Thursday, May 23, 2013
Down In A Hole
J. R. R. Tolkien
By: William G. Muir
Some of our readers might recognize this as the opening line of The Hobbit. What you may not realize is that Tolkien got the idea for the book while he was grading student exams. He wrote that line down on a blank piece of paper. And as I heard it put on a NPR program I was listening, he then decided he needed to figure out what a Hobbit was.
I got to thinking about this when a friend of my told me she had an idea for a new story. At the time all she had was a character and a rough notion of what the first chapter was.. When she shared this with me I thought back to the day I was driving down the highway and the talk show host was discussing the upcoming The Lord Of The Ring movies.
So we now know how Tolkien came by the line that would lead to the first in series of much beloved fantasy novels. But I wonder how other works were inspired. What lead Bram Stoker to write Dracula, what the source of Mary Shelly's Frankenstein. What about Leo Tolstoy, what got into his head, what was it that drove him to write his epic War And Peace? All these great works started off as a single idea, but how did that idea come about.
What was special about these individuals, what allowed them to see the story when so many others couldn't? Why were these people blessed with the talent that allowed them to not only see that spark, but to nuture it until it was an all consuming fire.
Whatever it is, a talent, a gift, or even a curse, I know I have it. Ideas pop into my mind; and just like virtual particles most pop out of existence as soon as they popped into it. But every now and then one will stick. It just hangs around, no matter how many other thoughts might run through my mind at any given moment. No matter how many important things I need to remember, but I just end up forgetting. These ideas won't go away. They pound their fist against the door of my memories, making sure I know that it is there. Making sure that I don't forget its name.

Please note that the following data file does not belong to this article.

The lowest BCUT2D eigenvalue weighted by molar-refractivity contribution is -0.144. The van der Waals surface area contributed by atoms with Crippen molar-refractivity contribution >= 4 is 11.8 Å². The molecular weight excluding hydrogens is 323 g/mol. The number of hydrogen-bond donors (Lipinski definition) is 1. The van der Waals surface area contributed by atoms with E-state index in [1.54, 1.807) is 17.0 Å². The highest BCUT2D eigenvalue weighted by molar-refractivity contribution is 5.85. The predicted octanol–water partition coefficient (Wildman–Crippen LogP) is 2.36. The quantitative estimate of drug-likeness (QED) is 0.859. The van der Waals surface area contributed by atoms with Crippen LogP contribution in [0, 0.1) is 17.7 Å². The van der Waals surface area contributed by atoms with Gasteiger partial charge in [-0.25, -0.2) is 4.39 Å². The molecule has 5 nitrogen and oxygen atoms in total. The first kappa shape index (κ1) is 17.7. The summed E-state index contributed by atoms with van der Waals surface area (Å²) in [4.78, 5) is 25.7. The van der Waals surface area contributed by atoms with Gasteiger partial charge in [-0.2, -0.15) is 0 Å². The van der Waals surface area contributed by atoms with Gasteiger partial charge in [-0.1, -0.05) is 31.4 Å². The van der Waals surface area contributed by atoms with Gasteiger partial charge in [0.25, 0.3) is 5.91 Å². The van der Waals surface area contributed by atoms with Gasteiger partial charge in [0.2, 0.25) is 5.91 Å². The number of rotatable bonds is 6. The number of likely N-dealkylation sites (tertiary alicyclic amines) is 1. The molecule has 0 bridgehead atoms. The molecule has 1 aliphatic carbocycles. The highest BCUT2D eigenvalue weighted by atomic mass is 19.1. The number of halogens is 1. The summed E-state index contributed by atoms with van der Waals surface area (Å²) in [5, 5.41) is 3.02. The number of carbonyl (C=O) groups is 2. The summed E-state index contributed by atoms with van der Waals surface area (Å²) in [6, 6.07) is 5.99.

Other times I might be watching a television show or a movie when inspiration strikes me. It might be as simple as the utterance of line that start my mind a working. Some times the gears get rolling because I like what it is I am watching, but I feel like it just would have been better if they had done B or C instead of A. Still other times I just can't help thinking that I can do much better than the sticking pile of excrement that I had just sat through.
I have heard that others claim that found inspiration in their dreams. To be honest, I rarely remember my dreams, I'm not going to say I don't have them, obviously I do have them if I remember the odd one every now and then. Plus when I was kid I remember being able to recall my dreams all the time. I just guess as I have gotten older my dreams are of so little interest that they fail to hold my attention. Even if I did remember my dreams none of them have ever been the inspiration for a story. Sure I have had the occasional dream that I remember and that at first I think I should write down. But none of them have ever materialized into anything beyond a curiosity.
If I had to say were inspiration comes from, at least for me, it comes from the world around me. The first day of art class in high school, the teacher told us to pay attention to the world around us. And that is exactly what it is I have done. I just don't look out at the world, I absorb it. Most people look straight ahead and only see what is right in front of them. They go around, living as if they have blinders on. Not me, I am a like the wild Mustang. My eyes rove the countryside. You might just see the road ahead of you, but I see the man carrying the pizza box to the trash.
I can see were the sidewalk ends and the chasm begins. I'm not afraid to jump off that cliff and let my wing take me wherever it is my imagination can lead me. While other live out their mundane life, I am soaring with Pegasuses on my way to dine with the Dragon Princess in her ivory castle on the hilltop just beyond the next horizon.